Sidebar: a device could be designed to:

  1. have the role of a peripheral for multiple different centrals – the peripheral would then allow different centrals to connect to it, but each connection is independent (i.e., the centrals would not know about each other).
  2. have the role of a peripheral for a central(s), and also take on an independent role as a central to connect to other peripheral(s).  But each connection is independent.
How does communication happen between a central and peripheral?
Every BLE peripheral contains a service(s) and characteristic(s).  When a central wants to talk to a peripheral, it writes/reads those characteristics.  
Most peripherals have multiple services, to allow for different functionality (multiple behaviors).  What does that mean from a practical point of view?   The peripheral is notified when characteristics are written, and can take action based on the values written.  When a characteristic is read, it sends back the appropriate data.  Additionally, the peripheral can asynchronously send data to the central with a characteristic notification or indication.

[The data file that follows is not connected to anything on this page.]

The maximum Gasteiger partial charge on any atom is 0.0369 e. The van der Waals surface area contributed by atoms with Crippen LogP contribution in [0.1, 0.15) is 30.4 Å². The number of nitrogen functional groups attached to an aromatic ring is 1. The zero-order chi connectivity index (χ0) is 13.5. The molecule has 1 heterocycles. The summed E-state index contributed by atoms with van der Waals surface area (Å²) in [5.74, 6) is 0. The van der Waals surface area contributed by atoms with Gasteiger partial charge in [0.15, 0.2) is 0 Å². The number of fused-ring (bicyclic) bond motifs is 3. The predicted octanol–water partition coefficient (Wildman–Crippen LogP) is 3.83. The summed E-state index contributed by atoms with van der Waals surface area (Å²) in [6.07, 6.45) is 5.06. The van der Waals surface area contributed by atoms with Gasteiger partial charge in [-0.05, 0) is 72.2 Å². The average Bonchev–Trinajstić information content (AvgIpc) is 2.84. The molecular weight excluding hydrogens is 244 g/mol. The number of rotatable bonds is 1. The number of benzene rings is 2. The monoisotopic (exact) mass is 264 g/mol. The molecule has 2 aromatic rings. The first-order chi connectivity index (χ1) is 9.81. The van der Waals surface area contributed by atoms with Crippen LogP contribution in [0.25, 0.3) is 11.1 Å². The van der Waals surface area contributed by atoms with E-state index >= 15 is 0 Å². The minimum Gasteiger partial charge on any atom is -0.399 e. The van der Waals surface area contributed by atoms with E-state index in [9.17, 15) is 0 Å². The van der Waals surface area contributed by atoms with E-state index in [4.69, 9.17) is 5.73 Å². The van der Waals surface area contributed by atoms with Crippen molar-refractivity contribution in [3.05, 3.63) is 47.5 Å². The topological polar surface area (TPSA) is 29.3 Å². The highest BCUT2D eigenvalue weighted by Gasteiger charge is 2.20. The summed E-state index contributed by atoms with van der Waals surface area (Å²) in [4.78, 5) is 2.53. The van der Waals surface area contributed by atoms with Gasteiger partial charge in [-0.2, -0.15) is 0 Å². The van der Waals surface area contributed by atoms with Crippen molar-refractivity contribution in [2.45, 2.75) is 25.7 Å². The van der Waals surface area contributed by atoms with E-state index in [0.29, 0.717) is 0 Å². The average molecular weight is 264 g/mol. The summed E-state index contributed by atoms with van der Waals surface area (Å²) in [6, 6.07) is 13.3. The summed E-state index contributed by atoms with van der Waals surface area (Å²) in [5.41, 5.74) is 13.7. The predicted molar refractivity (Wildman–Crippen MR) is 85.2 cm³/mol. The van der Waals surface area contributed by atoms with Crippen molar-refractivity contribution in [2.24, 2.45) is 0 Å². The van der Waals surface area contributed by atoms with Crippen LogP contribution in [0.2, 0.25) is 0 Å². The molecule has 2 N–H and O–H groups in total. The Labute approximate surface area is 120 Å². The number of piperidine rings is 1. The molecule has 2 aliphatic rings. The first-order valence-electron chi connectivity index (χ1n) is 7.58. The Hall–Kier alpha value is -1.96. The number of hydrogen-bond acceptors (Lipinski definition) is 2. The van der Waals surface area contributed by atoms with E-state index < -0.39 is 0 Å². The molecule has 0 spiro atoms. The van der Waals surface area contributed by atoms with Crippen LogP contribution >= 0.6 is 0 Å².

Take the example of a mobile phone (a central) that has connected to an Indoor Positioning Sensor (a peripheral).  If the user wants to know the location of the sensor, the phone reads the Latitude and Longitude characteristics (these are just two of the characteristics in the IPS service).  The phone app knows the format of the data for the IPS service’s characteristics, and displays the information to the user in the expected format.  Similarly, the app could write to various characteristics. 
What do these terms mean: service and characteristic?
  • Service – a service is a “collection of data and associated behaviors to accomplish a particular function or feature”… [6].  You can consider a service to be a collection of characteristics.
  • Characteristics – You can kind of think of these as locations on the peripheral that allow the central to write values to the peripheral, or to read values back from the peripheral. 
The BT SIG has defined some standard services and characteristics that are in common use, and additionally, companies can define custom services and characteristics to pass all kinds of data back and forth between the central and peripheral.  It’s a nice, straightforward interface for communication.